Do not Increase Per-Connection Buffers!
Not all buffers in my.cnf are allocated only once for the server instance. Some buffers are allocated for each connection. Please see more information at https://haydenjames.io/my-cnf-tuning-avoid-this-common-pitfall/ :
Buffers such as join_buffer_size, sort_buffer_size, read_buffer_size and read_rnd_buffer_size are allocated per connection. Therefore a setting of read_buffer_size=1M and max_connections=150 is asking MySQL to allocate – from startup – 1MB per connection x 150 connections. For more than a decade the default remains at 128K. Increasing the default is not only a waste of server memory, but often does not help performance. In nearly all cases its best to use the defaults by removing or commenting out these four buffer config lines. For a more gradual approach, reduce them in half to free up wasted RAM, keep reducing them towards default values over time. I’ve actually seen improved throughput by reducing these buffers. But there’s really no performance gains from increasing these buffers except in cases of very high traffic and/or other special circumstances. Avoid arbitrarily increasing these!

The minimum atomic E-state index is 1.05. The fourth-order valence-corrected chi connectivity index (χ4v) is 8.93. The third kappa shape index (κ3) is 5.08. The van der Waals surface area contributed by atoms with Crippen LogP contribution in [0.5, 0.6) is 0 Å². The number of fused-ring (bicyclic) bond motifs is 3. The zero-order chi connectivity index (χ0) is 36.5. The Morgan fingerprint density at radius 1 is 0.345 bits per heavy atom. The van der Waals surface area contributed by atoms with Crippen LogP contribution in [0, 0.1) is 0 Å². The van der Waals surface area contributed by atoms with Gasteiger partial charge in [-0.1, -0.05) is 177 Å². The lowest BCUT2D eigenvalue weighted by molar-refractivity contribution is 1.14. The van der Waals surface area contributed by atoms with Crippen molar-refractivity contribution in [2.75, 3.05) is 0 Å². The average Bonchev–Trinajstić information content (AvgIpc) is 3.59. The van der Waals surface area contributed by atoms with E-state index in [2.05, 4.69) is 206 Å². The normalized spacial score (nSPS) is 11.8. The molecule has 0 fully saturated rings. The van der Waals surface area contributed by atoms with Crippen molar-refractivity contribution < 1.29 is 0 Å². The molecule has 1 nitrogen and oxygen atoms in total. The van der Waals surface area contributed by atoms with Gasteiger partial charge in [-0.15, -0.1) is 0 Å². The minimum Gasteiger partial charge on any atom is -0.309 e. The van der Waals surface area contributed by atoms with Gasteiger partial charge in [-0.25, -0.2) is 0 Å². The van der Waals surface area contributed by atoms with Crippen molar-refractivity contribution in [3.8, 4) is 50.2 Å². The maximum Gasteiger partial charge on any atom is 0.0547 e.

The Speed of Memory Access
Contrary to the common logic, access to memory is not O(1).
More RAM you have, slower is the access to any data in this RAM.
So, using less RAM may actually provide faster access to the RAM - this is a general rule, not only applies to MySQL. Please see The Myth of RAM - why a random memory read is O(√N)
Now let us get back to the MySQL join_buffer_size.
Tuning MySQL join_buffer_size
The join_buffer_size is allocated for each full join between two tables. From MySQL’s documentation the join_buffer_size is described as: “The minimum size of the buffer that is used for plain index scans, range index scans, and joins that do not use indexes and thus perform full table scans.” It goes on to say: “Memory allocation time can cause substantial performance drops if the global size is larger than needed by most queries that use it.” The join buffer is allocated to cache table rows when the join can’t use an index. If your database(s) suffer from many joins performed without indexes it cannot be solved by just increasing join_buffer_size. The problem is “joins performed without indexes” and thus the solution for faster joins is to add indexes.
Change the MySQL config to log queries without indexes, so you will be able to find such queries and add indexes and/or modify the application that sends generates such ill queries. You should enable "log-queries-not-using-indexes"
Then look for non-indexed joins in the slow query log.